A prototype ZX81 was demonstrated to BBC representatives in January 1981, while Sinclair's local rival Acorn Computers put forward their proposed Proton computer, a design – of which a prototype did not yet exist – based on the Acorn Atom. To Sinclair's dismay, the contract to produce the BBC Microcomputer went to Acorn, which launched the machine in January 1982. Paul Kriwaczek, the producer of The Computer Programme, explained his reservations in a March 1982 interview with Your Computer:
I would have been very reluctant for the BBC to sell something like the Sinclair [ZX81] because it is so limited. The Sinclair cannot be expanded; it is fundamentally a throw-away consumer product. Its usefulness lies in learning about programming, but I do not believe that the future of computers lies in everyone learning to program in BASIC.
Sinclair was critical of the BBC's decision, accusing it of incompetence and arrogance. Shortly after Acorn won the BBC contract the Government issued a recommended list of computers, including the BBC Micro and Research Machines 380Z, that schools could purchase, with the aid of a grant, for half price; Sinclair's computers were not included on the list. Sinclair responded by launching his own half-price deal, offering schools the chance to buy a ZX81 and 16 KB RAM pack for £60, plus a ZX Printer at half price, for a total cost of £90. As the cheapest Government-approved system was £130, this was an attractive offer for many schools and about 2,300 bought Sinclair's package.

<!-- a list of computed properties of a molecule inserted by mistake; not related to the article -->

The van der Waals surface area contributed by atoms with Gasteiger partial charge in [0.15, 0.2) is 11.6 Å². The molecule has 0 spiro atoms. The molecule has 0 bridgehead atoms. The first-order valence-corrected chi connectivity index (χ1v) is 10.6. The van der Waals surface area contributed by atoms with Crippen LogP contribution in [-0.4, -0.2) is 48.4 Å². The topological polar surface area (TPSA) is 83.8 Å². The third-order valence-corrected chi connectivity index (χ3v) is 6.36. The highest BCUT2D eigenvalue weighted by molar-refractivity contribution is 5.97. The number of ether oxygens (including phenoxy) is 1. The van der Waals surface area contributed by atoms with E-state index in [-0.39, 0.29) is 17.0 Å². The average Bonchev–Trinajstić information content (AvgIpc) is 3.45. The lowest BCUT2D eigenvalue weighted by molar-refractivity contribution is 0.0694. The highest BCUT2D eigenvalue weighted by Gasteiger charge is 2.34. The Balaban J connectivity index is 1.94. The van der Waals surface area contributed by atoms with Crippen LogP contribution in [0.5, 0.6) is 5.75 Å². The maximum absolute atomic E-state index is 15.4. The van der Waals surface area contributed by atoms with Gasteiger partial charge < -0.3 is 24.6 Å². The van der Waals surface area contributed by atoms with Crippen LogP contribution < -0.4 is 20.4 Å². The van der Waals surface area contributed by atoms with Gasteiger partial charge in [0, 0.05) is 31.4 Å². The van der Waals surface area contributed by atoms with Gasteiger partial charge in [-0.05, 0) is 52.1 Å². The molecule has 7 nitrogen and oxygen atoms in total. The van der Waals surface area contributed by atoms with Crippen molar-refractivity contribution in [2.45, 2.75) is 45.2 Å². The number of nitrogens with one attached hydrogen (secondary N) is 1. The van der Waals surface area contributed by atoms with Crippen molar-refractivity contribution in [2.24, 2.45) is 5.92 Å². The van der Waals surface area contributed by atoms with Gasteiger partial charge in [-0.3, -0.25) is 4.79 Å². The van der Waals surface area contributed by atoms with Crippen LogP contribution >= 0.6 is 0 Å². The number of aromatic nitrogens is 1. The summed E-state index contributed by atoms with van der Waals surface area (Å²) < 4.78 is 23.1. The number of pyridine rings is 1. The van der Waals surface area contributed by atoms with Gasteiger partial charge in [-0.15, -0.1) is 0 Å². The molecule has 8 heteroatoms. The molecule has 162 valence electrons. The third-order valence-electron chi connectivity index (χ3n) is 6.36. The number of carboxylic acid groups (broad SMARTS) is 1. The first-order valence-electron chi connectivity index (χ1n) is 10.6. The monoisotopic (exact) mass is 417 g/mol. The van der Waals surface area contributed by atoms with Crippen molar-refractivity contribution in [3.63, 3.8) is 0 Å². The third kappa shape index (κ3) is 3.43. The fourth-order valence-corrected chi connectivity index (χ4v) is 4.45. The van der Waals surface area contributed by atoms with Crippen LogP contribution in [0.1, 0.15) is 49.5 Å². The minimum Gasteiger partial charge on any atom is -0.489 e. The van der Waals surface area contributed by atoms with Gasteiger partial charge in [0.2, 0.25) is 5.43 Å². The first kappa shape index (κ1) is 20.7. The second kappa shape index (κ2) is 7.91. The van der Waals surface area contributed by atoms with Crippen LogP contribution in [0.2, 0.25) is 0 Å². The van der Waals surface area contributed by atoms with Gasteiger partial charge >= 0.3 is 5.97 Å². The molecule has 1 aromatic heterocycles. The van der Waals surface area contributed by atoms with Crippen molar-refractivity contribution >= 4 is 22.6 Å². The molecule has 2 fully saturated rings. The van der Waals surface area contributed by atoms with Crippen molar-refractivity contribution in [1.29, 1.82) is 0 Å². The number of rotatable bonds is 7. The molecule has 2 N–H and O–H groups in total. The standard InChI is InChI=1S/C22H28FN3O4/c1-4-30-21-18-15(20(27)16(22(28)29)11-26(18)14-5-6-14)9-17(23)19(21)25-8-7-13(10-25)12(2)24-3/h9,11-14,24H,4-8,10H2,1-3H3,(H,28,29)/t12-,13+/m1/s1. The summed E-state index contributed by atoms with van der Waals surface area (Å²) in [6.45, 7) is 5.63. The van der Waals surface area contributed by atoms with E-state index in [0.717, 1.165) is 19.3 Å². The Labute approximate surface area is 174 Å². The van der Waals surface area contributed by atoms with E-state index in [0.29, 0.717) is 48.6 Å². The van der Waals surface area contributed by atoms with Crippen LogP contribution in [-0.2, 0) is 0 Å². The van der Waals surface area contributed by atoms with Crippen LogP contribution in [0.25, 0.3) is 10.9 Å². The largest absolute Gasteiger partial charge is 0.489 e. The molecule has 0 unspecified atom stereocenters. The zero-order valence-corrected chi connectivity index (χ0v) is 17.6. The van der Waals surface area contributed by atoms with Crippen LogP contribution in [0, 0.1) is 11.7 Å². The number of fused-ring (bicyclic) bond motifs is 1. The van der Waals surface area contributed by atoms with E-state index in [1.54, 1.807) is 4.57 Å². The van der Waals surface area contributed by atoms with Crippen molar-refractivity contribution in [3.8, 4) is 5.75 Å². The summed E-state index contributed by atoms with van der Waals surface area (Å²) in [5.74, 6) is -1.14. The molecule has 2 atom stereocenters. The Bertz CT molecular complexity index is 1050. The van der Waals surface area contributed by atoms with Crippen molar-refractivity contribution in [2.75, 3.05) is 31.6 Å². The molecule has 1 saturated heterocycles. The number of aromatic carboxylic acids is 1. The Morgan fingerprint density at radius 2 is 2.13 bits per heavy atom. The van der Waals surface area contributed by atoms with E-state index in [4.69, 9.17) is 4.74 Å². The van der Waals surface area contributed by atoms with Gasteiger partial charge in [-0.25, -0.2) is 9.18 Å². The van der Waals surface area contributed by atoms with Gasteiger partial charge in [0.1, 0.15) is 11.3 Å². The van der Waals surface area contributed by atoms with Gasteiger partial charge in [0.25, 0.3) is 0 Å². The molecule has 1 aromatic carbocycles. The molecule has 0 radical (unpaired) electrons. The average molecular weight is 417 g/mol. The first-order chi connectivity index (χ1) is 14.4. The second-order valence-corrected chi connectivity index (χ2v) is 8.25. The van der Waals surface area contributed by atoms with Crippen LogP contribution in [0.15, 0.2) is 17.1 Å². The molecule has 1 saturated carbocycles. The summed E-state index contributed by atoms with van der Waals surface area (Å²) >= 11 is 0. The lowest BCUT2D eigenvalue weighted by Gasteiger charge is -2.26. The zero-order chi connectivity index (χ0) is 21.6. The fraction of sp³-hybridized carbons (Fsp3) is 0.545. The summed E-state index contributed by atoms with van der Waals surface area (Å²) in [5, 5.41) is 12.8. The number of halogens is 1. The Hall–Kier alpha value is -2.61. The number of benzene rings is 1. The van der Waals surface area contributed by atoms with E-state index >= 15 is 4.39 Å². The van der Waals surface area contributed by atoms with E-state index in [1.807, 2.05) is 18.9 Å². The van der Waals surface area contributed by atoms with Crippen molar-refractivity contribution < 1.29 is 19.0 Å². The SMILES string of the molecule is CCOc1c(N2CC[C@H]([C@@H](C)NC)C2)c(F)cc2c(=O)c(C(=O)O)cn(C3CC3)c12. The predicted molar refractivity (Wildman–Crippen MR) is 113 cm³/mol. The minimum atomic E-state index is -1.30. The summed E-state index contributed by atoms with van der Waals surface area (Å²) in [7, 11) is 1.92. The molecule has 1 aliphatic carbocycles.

Development and manufacture
The development of the ZX81 got under way even before the ZX80 had been launched. Sinclair's chief engineer, Jim Westwood, was given the task of improving the ZX80's hardware to reduce the number of components and thus bring down the cost. He also sought to fix some of the more annoying problems with the ZX80. Westwood and his colleagues found that the component count could be reduced greatly by combining eighteen of the ZX80's chips into a single uncommitted logic array (ULA), a type of general-purpose chip that allowed manufacturers to reprogram it to meet their particular requirements rather than having to develop their own customised chip at greater expense. Ferranti produced the new chip for Sinclair, who hailed Westwood's design as a triumph of innovation: "The ZX81 had four chips when our nearest competitor in this respect, the TRS-80, had 44." Only 70% of the logic gates on the ULA were supposed to be used, but Sinclair decided to obtain maximum benefit by using them all. This resulted in the machine becoming uncomfortably warm during usage. Computing folklore held that the ZX81 had to be refrigerated by balancing a carton of cold milk on top of the case.